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Appreciating the ecological service of bats

Halloween is close at hand. And bats — particularly vampire bats — Dracula, and other things that “go bump in the night” are important aspects of the holiday.

It’s interesting to note that of the 1,400 or so species of bats, there are only three species of vampire bats. All are native to Central and South America where they much prefer livestock blood over human blood. And, of course, Dracula is a figment of the imagination of Bram Stoker.


Bats are a much maligned and misunderstood animal. They are increasingly being recognized as providing a variety of ecological services. Pollination and seed dispersal by bats is a good example.

According to some estimates, more than 500 species of plants are known to be pollinated by bats, including bananas, mangos, guava, the saguaro cactus, and several species of agave including those used to make tequila and mezcal.

Pest control

Although some species of bats feed on fruit, nectar, and pollen, bats are the major predators of night flying insects. A single bat has been estimated to consume around 500 mosquitos a night! And that includes mosquito species that carry the West Nile virus and malaria.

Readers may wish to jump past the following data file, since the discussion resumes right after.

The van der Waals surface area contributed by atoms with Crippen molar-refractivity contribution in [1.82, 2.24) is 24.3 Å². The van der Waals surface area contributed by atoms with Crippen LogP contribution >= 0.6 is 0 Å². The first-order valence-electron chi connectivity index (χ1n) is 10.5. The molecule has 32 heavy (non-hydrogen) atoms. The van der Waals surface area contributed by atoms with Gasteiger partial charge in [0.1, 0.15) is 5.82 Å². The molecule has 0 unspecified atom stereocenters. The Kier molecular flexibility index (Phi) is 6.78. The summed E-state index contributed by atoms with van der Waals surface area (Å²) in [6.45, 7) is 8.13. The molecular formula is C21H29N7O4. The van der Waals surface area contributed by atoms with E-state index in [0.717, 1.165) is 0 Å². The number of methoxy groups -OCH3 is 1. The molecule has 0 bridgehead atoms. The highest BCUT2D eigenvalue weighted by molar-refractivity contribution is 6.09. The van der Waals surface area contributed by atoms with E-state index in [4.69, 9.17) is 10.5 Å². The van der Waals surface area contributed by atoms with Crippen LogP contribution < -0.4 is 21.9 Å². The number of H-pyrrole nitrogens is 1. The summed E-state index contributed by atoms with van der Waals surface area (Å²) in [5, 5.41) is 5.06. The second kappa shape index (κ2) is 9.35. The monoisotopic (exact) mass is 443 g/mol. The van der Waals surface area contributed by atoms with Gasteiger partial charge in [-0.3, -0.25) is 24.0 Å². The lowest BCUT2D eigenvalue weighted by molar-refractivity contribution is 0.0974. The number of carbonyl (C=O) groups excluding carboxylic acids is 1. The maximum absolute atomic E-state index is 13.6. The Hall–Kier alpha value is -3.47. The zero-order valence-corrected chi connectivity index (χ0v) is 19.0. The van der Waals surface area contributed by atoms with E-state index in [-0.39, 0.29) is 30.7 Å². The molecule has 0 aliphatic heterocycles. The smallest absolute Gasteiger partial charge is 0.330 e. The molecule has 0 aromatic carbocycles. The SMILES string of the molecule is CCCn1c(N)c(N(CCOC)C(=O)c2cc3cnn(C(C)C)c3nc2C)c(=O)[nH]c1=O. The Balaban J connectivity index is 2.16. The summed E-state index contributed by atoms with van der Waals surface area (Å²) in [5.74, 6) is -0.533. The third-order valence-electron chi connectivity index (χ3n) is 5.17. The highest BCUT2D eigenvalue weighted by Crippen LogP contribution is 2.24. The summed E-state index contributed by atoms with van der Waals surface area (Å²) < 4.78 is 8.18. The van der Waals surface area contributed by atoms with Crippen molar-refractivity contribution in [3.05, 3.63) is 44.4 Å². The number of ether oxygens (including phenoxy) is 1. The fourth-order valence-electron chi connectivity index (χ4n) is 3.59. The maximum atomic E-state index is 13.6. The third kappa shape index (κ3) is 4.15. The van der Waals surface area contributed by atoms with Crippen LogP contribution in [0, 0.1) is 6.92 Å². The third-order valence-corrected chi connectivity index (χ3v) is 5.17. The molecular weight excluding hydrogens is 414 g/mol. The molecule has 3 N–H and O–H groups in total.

Some studies have found that agricultural insect pests comprise the majority of a bat’s diet. That insect consumption by bats has been estimated to have a positive impact on agriculture of $3 billion per year.

Bat species in decline

In the U.S., more than half of all bat species are on the decline. Some are even threatened or endangered. A fungal disease, white-nose syndrome, is killing bats at an alarming rate. Other factors such as loss of habitat also play a role.

Bats have been getting a bad rap. Although most people probably have little concern for bats, many among us simply do not like them. It is time we change our views of these misunderstood animals.

So, as you watch the fall harvest, are bitten by a mosquito or see some bats flying overhead, give some thought to the ecological services bats can provide!

Chuck Lura has a broad knowledge of "Natural North Dakota"and loves sharing that knowledge with others. Since 2005, Chuck has written a weekly column, “Naturalist at Large,” for the Lake Metigoshe Mirror, and his “The Naturalist” columns appear in several other weekly North Dakota newspapers.
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